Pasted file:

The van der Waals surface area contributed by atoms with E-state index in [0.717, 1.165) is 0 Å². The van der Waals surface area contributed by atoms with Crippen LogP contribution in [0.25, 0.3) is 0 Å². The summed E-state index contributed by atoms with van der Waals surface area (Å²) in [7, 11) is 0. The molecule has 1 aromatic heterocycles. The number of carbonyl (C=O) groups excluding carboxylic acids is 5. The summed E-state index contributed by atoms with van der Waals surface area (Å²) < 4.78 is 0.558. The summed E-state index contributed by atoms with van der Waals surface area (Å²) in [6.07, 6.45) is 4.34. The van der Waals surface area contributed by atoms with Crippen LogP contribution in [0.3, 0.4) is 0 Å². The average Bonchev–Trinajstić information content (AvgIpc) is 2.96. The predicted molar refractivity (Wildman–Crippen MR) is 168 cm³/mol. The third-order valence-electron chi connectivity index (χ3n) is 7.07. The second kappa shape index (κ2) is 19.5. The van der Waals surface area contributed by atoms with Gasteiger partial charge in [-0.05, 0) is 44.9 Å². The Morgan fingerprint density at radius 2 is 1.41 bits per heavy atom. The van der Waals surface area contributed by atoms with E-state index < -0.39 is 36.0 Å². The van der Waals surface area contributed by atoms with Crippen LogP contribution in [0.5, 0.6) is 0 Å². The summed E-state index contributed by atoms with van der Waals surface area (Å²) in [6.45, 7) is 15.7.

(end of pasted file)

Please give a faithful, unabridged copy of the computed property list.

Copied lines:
The van der Waals surface area contributed by atoms with E-state index in [0.717, 1.165) is 0 Å². The van der Waals surface area contributed by atoms with Crippen LogP contribution in [0.25, 0.3) is 0 Å². The summed E-state index contributed by atoms with van der Waals surface area (Å²) in [7, 11) is 0. The molecule has 1 aromatic heterocycles. The number of carbonyl (C=O) groups excluding carboxylic acids is 5. The summed E-state index contributed by atoms with van der Waals surface area (Å²) < 4.78 is 0.558. The summed E-state index contributed by atoms with van der Waals surface area (Å²) in [6.07, 6.45) is 4.34. The van der Waals surface area contributed by atoms with Crippen LogP contribution in [0.3, 0.4) is 0 Å². The average Bonchev–Trinajstić information content (AvgIpc) is 2.96. The predicted molar refractivity (Wildman–Crippen MR) is 168 cm³/mol. The third-order valence-electron chi connectivity index (χ3n) is 7.07. The second kappa shape index (κ2) is 19.5. The van der Waals surface area contributed by atoms with Gasteiger partial charge in [-0.05, 0) is 44.9 Å². The Morgan fingerprint density at radius 2 is 1.41 bits per heavy atom. The van der Waals surface area contributed by atoms with E-state index < -0.39 is 36.0 Å². The van der Waals surface area contributed by atoms with Crippen LogP contribution in [0.5, 0.6) is 0 Å². The summed E-state index contributed by atoms with van der Waals surface area (Å²) in [6.45, 7) is 15.7.